The Network layer of the OSI model is commonly referred to as Layer 3, and has the following responsibilities:
- Routing. When a host on one network wishes to exchange data with a host on another, packets will be sent to a router interface. After determining where the packet should be forwarded next using information found in its routing table, a router will switch the packets out of the optimal interface. This process will take place at each router encountered on a packet’s journey to the destination host. Routing protocols are used to allow routers to exchange information with one another.
- Network Addressing. Each host on a routed internetwork will have at least one network address. A network address is made up of two parts – the first part identifies the network, while the second identifies a unique host on that network. These addresses have different formats depending on the routed protocol in use – we’ll look at examples shortly.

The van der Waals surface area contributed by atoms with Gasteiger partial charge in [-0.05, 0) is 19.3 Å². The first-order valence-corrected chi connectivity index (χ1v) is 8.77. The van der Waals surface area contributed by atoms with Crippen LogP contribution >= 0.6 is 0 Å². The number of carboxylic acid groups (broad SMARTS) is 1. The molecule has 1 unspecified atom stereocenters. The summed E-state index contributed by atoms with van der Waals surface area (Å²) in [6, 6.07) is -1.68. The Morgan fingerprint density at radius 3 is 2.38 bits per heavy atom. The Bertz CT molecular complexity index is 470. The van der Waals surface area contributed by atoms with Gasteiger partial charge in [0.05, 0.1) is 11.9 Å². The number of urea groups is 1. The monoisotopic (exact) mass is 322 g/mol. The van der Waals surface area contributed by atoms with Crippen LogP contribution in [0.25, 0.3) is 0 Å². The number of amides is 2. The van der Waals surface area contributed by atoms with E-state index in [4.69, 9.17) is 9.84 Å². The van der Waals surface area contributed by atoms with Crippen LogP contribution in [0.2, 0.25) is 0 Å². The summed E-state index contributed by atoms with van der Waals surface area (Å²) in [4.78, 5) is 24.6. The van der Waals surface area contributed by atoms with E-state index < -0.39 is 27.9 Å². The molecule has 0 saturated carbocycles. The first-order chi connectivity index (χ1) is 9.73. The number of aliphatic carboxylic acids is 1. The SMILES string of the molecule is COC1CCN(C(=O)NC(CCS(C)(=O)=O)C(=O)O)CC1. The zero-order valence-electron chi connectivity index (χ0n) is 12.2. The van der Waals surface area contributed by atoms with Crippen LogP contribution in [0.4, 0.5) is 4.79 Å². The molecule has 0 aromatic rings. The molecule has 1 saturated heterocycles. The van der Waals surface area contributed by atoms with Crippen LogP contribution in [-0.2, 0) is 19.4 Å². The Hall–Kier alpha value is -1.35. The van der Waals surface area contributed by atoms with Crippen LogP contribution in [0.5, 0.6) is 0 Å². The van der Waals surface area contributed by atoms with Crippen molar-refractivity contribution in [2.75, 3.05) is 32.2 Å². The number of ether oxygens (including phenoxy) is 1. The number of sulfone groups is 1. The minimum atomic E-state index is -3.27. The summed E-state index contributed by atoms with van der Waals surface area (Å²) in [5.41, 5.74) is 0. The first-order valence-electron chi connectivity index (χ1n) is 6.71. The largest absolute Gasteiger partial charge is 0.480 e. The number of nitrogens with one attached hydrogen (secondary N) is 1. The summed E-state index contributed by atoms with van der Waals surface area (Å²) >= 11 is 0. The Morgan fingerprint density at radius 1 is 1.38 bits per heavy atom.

Examples of Network-layer protocols:
Internet Protocol (IP): TCP/IP addressing and routing
Internetwork Packet Exchange (IPX): IPX/SPX addressing and routing
Internet Control Message Protocol (ICMP): Diagnostics and error notification
Internet Group Management Protocol (IGMP): Multicast group management
Tip: Remember that the protocol data unit (PDU) of the Network layer is referred to as a packet. In some cases, you may also see this PDU referred to as a datagram.